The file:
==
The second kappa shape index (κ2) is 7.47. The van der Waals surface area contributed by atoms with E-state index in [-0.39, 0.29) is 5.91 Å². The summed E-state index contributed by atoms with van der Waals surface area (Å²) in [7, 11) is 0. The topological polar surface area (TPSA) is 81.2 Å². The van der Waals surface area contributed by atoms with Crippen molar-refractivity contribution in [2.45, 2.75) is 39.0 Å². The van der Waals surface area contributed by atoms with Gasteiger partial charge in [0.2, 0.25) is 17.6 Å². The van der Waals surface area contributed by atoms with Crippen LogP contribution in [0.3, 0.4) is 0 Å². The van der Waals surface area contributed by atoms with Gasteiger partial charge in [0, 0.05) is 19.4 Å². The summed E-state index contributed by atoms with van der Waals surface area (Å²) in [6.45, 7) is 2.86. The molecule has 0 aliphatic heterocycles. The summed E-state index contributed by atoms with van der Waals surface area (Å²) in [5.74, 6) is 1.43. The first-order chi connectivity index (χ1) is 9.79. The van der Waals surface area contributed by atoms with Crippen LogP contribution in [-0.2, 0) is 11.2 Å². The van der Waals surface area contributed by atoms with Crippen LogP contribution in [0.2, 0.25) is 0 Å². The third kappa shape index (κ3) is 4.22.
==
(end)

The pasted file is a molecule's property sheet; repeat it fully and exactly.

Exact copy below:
The second kappa shape index (κ2) is 7.47. The van der Waals surface area contributed by atoms with E-state index in [-0.39, 0.29) is 5.91 Å². The summed E-state index contributed by atoms with van der Waals surface area (Å²) in [7, 11) is 0. The topological polar surface area (TPSA) is 81.2 Å². The van der Waals surface area contributed by atoms with Crippen molar-refractivity contribution in [2.45, 2.75) is 39.0 Å². The van der Waals surface area contributed by atoms with Gasteiger partial charge in [0.2, 0.25) is 17.6 Å². The van der Waals surface area contributed by atoms with Crippen LogP contribution in [0.3, 0.4) is 0 Å². The van der Waals surface area contributed by atoms with Gasteiger partial charge in [0, 0.05) is 19.4 Å². The summed E-state index contributed by atoms with van der Waals surface area (Å²) in [6.45, 7) is 2.86. The molecule has 0 aliphatic heterocycles. The summed E-state index contributed by atoms with van der Waals surface area (Å²) in [5.74, 6) is 1.43. The first-order chi connectivity index (χ1) is 9.79. The van der Waals surface area contributed by atoms with Crippen LogP contribution in [-0.2, 0) is 11.2 Å². The van der Waals surface area contributed by atoms with Crippen LogP contribution in [0.2, 0.25) is 0 Å². The third kappa shape index (κ3) is 4.22.